|For the record, Wolverine is a single edge guy.|
First, as we saw in last week's post, a knife's edge is the sharp side of its blade. So, a double edge knife still only has one blade. Wolverine's blades are all single edge. The knives in your kitchen and any that you carry likely are as well. And, there's a reason for that. You'll see why at the end of the post.
|Kirk McCune who is really too cool for me to know.|
I reached out to Kirk McCune for information on this. If you don't know who Kirk is, he's a blade Jedi. He's reached the rank of Master in Giron Arnis Escrima/Bahala Na and is as knowledgable as it gets on all things stabby. I had the opportunity to talk with him once about swords and every question that I asked he not only knew the answer to but improved my question. So, he made me smarter on both ends. :) He's a kind, humble guy. You'd never know he's as lethal as he is.
Here he is teaching in Germany. He's the guy on the left in the thumbnail.
Kirk said that like any tool, the knife is best for its intended purpose. Double edge blades, like Renaissance daggers, are excellent for fighting in close quarters against combatants in protective garments that preclude slashing. The only means of attack is a straight stab and with a double edge you cut with both the push and pull. Also, double edge is notoriously difficult to disarm because there's no safe place to grab, push or leverage on the blade. In other words, it's harder to take a double edge knife away from someone.
As basic tool use, Kirk has seen folks using double edge as field knives. They sharpen each side a little differently to do a different type of task: one for cutting fine work, the other for rough work like chopping logs.
The advantage of a single edge is that it allows for techniques that
place the blunt edge against your body. For example, you can conceal the knife in a reverse grip (think ice pick grip) without worrying about having an edge next to your forearm. That's not to say that you can only use reverse grip with a single edge. But if you are going to conceal it behind your forearm (which literally places the blade on the underside of your arm) it's best not to have that vulnerable part of you against something that could cut it.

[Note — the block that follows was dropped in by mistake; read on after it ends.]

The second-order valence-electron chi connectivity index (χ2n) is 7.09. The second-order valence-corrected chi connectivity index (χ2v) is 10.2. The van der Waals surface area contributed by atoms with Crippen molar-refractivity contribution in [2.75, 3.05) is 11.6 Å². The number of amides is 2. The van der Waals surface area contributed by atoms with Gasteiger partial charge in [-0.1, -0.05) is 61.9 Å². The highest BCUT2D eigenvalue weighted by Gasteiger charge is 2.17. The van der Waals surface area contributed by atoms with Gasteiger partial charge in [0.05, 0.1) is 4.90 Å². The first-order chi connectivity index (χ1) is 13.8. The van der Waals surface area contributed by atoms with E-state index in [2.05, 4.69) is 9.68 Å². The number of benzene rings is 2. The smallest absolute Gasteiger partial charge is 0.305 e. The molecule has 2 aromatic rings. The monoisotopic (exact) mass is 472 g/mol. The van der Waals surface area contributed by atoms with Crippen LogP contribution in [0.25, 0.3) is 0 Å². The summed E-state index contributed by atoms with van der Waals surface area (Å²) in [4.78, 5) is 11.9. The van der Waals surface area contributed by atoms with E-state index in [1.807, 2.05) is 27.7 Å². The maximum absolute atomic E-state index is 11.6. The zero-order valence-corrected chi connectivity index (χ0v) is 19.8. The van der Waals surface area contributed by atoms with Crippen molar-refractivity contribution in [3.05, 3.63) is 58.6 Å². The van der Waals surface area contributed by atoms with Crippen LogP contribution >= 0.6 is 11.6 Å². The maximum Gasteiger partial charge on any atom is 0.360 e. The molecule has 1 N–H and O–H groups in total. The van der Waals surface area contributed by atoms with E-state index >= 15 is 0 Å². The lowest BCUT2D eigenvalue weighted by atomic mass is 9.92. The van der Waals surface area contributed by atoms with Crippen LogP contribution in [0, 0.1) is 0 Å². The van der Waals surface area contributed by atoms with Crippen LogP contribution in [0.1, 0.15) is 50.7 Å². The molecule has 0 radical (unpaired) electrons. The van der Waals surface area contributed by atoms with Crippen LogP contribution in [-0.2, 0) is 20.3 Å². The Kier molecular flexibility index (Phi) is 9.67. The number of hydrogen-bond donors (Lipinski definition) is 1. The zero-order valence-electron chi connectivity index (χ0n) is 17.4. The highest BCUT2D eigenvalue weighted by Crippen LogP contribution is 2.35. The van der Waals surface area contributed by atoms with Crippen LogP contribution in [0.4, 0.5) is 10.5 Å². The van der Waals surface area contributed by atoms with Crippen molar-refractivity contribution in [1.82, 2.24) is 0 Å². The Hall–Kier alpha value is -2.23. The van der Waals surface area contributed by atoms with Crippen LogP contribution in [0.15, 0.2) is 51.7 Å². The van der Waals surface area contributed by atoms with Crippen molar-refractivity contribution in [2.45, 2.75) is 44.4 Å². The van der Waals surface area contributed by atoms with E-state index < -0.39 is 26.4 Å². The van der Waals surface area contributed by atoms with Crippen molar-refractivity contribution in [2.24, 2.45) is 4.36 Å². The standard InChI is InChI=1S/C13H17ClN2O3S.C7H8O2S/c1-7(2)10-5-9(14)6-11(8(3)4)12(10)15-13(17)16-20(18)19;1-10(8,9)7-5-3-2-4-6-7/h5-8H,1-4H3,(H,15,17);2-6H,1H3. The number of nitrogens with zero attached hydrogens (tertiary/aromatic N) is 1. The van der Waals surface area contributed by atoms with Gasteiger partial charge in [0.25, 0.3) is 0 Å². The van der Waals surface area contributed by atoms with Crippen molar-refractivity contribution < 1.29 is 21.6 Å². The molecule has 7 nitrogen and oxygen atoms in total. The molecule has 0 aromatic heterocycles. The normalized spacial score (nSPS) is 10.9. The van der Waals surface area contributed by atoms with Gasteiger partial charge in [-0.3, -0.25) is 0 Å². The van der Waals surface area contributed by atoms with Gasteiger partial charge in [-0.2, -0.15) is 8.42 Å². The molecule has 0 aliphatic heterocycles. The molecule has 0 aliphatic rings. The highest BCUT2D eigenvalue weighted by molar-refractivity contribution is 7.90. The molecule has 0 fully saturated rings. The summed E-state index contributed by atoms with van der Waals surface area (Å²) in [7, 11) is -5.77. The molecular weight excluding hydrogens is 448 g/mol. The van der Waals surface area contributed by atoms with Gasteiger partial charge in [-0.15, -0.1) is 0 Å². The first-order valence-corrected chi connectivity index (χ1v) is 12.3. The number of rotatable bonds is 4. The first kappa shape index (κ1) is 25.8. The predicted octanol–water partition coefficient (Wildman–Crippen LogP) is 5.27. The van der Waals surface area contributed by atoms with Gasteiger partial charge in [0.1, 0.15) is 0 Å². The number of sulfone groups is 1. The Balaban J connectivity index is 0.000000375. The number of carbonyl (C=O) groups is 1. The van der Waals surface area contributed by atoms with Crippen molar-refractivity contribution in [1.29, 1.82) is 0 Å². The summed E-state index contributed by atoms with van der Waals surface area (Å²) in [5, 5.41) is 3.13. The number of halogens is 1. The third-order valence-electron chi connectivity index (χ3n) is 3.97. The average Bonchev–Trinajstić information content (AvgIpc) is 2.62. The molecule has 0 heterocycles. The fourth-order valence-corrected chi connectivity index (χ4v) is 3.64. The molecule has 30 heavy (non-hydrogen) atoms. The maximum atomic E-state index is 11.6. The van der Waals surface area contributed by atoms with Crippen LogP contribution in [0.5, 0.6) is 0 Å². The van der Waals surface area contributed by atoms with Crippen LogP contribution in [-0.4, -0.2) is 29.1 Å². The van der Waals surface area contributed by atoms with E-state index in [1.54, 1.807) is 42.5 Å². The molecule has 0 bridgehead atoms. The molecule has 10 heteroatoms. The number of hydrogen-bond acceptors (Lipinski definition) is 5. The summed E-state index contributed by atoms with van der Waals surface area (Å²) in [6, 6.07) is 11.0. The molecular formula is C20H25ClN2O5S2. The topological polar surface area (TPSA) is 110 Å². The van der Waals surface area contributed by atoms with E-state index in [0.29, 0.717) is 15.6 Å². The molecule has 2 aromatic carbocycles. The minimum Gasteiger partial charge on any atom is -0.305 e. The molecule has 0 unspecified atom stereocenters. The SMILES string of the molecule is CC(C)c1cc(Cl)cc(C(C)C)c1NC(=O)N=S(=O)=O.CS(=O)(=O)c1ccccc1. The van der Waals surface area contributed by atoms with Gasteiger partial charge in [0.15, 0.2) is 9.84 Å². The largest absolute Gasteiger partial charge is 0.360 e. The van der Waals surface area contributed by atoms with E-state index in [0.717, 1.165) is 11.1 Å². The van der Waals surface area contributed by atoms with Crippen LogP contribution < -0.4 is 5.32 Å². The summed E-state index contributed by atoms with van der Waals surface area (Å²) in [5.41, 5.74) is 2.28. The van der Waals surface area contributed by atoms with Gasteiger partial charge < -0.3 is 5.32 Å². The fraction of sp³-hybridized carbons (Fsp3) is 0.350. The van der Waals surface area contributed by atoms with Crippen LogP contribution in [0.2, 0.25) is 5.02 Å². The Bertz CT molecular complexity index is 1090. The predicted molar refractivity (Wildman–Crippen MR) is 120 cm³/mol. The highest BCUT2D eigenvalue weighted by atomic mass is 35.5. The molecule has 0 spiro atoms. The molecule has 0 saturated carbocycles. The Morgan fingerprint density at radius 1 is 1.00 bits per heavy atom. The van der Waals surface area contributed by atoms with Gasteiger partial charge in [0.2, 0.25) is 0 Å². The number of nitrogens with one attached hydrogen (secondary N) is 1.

In sword work, the unsharp, back side of the blade is used to block and parry which spares the sharp edge. It's also used to smash through an opponent's defenses. This makes the sword a multi-purpose tool while still sparing the edge.
Tool use for single edge allows for many camp tasks like batoning firewood where you pound the knife through your firewood with another piece of wood as a hammer. You can also place your hand on top of the knife on one side if the task calls for it.
Lastly, and this is why you likely don't have any double edges around your house, single edge knives are legal to carry in most states whereas double edges may not be. There's many opinions on why this is the case but it could be that double edges are considered weapons because of their military uses. You can own a double edge. You just can't carry it.
Some blades, like the Bowie, are "double edge-ish." They have a partially sharpened backside. This gives some qualities of both the dagger and a single edge. This sharpened swedge (that's what it's called) of the Bowie knife allows for a deadly back cut which, in Bahala Na, is known as a tip rip.
Ok, lets sum that up:
Double edge - Designed to pierce which is great when slashing isn't possible. You can cut on two sides with the push and pull. Difficult to disarm. However, there are two "live" sides to the blade which might inhibit some fighting techniques and makes utility use a bit more perilous. Illegal to carry in a whole lot of states in the U.S.
Single edge - Great for slashing and can be physically handled more safely. As such, it is has wider utility use. It can be used for stabbing but it is not as efficient as a double edge for that task.
Double edge-ish - Best of both worlds but keep in mind that you must be mindful of where you touch the back of the blade as half of it has a sharp edge. The edge type may be legal to carry, but most states prohibits blades over a certain length. Bowies tend to be around 8" which is too long almost everywhere.
There are handling differences between the two which you should know to make your character's movements correct. Because a single edge blade only has one sharp edge, you can only slash with one side. So, in order to slash in different directions, you will have to turn your wrist over. For example, if I am attacking the neck on both sides I will have the top of my hand away from the body for both cuts. If I'm holding the knife in a reverse grip (icepick style), the turn in my arm will be more dramatic. So, in one direction, the wrist and forearm will be more vulnerable. Your character can cash in on that!
And, finally, I'm sorry to diss on daggers, but y'all, quit just giving your character a dagger. Yes, they are easy to obscure up the sleeve of clothing (but I wouldn't) and are light, BUT they have fewer utility uses. With a single edge, you have a multi-tool that can still kill. Or, as Doug Marcaida would said, "keel." If you absolutely must, must, must give your character a dagger, I suggest they have a single edge on their person as well. Just makes sense.
Next week, I will finish up this little knife series with blade shapes, a bit on hiding your knife and why keeping a dagger up your sleeve isn't as easy as the movies make it seem. But, the Stabmaster 2200 is every bit as easy to use as this video portrays!
Until the next round at FightWrite.net, get blood on your pages!